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Just so it's known, this question is mostly academic, even though I tried to use the concept in a real-world solution. I realize the example is contrived, but I believe the concept is valid.

I want to write some fluent code like this:

copy(my_first_file).to(my_second_file)

Short, easy to read and understand, perfectly legit. So I define my copy method like this:

Private Function copy(FilePath as String) As Object
  Return New With {.to = New Action(Of String)(Function(x) my_real_copy_method(FilePath,x))}
End Function

I realize that I can't force an anonymous type into a specific type (like implementing an interface or some other class), and I don't want the overhead of defining a specific class just to match my desired fluent name with the actual method name. So I was able to make the code work like this:

copy(my_first_file).to.Invoke(my_second_file)

So there is no IntelliSense or type awareness there, and I have to include the Invoke in order to have the method run. How can I get more type safety and exclude the Invoke method, under these constraints:

  • Anonymous Type returned from Method
  • No additional classes or interfaces
  • Preferably, I do not want to pass in another parameter to the copy() method that tells what type to return, unless copy becomes a generic method (but I think that means defining another class/interface, which I don't want to do)

I know that sounds pretty demanding, feel free to call "Bull" if I'm being to difficult!

Thanks in advance.

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@Gabe No. See my answer. –  Konrad Rudolph Mar 3 '11 at 17:44

3 Answers 3

up vote 3 down vote accepted

Since VB has no return type inference for generic methods, even where there is no ambiguity, there is no way of doing this.

You can have a strongly typed function that returns an anonymous type using generics but you cannot call it with inferred generics, you need to specify them explicitly.

Private Function Copy(Of T)(filePath as String, prototype As T) As T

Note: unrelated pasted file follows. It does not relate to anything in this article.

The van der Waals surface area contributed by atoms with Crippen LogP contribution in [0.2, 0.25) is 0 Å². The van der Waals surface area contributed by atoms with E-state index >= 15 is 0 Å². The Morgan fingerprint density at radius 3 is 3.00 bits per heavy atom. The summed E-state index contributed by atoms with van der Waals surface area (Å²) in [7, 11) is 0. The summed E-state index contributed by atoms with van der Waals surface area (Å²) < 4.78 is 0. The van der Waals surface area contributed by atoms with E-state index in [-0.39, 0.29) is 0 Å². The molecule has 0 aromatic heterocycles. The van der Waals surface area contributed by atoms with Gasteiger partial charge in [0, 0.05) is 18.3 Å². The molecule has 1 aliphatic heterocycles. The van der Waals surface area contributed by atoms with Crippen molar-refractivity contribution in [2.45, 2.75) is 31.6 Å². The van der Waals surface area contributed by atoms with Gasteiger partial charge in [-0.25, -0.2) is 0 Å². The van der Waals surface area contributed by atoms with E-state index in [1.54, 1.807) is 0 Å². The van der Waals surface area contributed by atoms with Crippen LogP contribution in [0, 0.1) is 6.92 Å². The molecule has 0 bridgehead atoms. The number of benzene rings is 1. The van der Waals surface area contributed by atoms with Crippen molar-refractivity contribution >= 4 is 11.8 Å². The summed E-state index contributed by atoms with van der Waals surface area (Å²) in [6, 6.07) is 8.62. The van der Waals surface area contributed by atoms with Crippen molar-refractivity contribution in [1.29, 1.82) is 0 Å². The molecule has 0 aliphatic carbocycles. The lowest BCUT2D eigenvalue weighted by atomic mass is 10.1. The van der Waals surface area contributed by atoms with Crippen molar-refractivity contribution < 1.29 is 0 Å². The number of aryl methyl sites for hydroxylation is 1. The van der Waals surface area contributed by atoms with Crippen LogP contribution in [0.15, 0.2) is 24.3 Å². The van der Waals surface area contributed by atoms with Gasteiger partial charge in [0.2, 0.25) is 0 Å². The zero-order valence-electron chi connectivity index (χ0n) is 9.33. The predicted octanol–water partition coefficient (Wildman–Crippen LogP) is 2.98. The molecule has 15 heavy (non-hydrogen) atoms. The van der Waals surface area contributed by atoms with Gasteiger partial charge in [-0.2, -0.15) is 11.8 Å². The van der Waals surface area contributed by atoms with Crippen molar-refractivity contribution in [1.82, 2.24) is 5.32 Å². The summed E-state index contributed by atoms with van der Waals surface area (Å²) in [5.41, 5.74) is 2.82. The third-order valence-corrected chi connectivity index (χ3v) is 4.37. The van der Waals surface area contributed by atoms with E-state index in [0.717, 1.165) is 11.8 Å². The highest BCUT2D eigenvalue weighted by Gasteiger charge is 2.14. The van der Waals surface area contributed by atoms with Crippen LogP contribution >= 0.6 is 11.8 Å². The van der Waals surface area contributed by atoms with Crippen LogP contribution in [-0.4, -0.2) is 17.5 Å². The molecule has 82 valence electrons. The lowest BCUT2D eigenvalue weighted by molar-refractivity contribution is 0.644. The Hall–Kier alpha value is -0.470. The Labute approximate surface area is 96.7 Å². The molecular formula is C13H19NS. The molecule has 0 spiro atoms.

Return New With { .To = … }
End Function

(Naming convention adapted to .NET)

This must be called as follows:

Dim nullAction As Action(Of String) = Nothing
Dim proto = New With { .To = nullAction }
Copy(firstFile, proto).To(secondFile)
share|improve this answer
    
Yep, that's exactly what I was trying to avoid, but I understand what you are saying. I saw Chris Eargle (kodefuguru) do something similar, like: copy(Of T)(my_first_file,ReturnFunction As Func(Of Action(Of String),T)) As T but I wanted to avoid that. Great explanation, I'll be voting it up. I'll give some time before marking an answer. –  grefly Mar 3 '11 at 17:51

I'm sorry; this is the best I could come up with. It doesn't meet your requirements....but it does give you the syntax you wanted.

Sub Main()
    copy("myFile").To("myOtherFile")
End Sub

Private Function copy(ByVal FilePath As String) As String
    Return FilePath
End Function

<Extension()> _
Public Sub [To](ByVal FromFile As String, ByVal ToFile As String)
    ' Code to really copy goes here
    my_real_copy_method(FromFile, ToFile)
End Sub
share|improve this answer
    
thanks! I see the syntax does look good, I just wanted to do it anonymously if possible. –  grefly Mar 3 '11 at 17:56

I know you said your example is contrived, but how about this? It supports method chaining (CopyTo returns a FileInfo), even if it's not fluent. It's built into System.IO too.

Dim f As New FileInfo("c:\x.txt")
f.CopyTo("c:\y.txt")
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